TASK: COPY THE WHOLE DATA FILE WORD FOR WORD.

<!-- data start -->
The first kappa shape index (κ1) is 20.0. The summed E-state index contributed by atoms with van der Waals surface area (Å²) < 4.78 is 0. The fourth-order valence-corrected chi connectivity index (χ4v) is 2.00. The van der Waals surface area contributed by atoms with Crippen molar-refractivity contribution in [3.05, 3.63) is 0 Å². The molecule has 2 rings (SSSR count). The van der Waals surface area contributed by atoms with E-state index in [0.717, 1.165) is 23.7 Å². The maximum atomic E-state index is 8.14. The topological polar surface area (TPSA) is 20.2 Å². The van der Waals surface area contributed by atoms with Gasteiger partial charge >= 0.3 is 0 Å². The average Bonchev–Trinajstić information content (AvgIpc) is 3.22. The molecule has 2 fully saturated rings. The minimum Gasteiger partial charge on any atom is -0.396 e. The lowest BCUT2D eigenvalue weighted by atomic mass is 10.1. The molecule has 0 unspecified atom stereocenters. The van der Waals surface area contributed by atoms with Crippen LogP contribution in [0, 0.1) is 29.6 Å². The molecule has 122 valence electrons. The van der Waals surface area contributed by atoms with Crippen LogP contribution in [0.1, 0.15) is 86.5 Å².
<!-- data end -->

The first kappa shape index (κ1) is 20.0. The summed E-state index contributed by atoms with van der Waals surface area (Å²) < 4.78 is 0. The fourth-order valence-corrected chi connectivity index (χ4v) is 2.00. The van der Waals surface area contributed by atoms with Crippen molar-refractivity contribution in [3.05, 3.63) is 0 Å². The molecule has 2 rings (SSSR count). The van der Waals surface area contributed by atoms with E-state index in [0.717, 1.165) is 23.7 Å². The maximum atomic E-state index is 8.14. The topological polar surface area (TPSA) is 20.2 Å². The van der Waals surface area contributed by atoms with Gasteiger partial charge >= 0.3 is 0 Å². The average Bonchev–Trinajstić information content (AvgIpc) is 3.22. The molecule has 2 fully saturated rings. The minimum Gasteiger partial charge on any atom is -0.396 e. The lowest BCUT2D eigenvalue weighted by atomic mass is 10.1. The molecule has 0 unspecified atom stereocenters. The van der Waals surface area contributed by atoms with Crippen LogP contribution in [0, 0.1) is 29.6 Å². The molecule has 122 valence electrons. The van der Waals surface area contributed by atoms with Crippen LogP contribution in [0.1, 0.15) is 86.5 Å².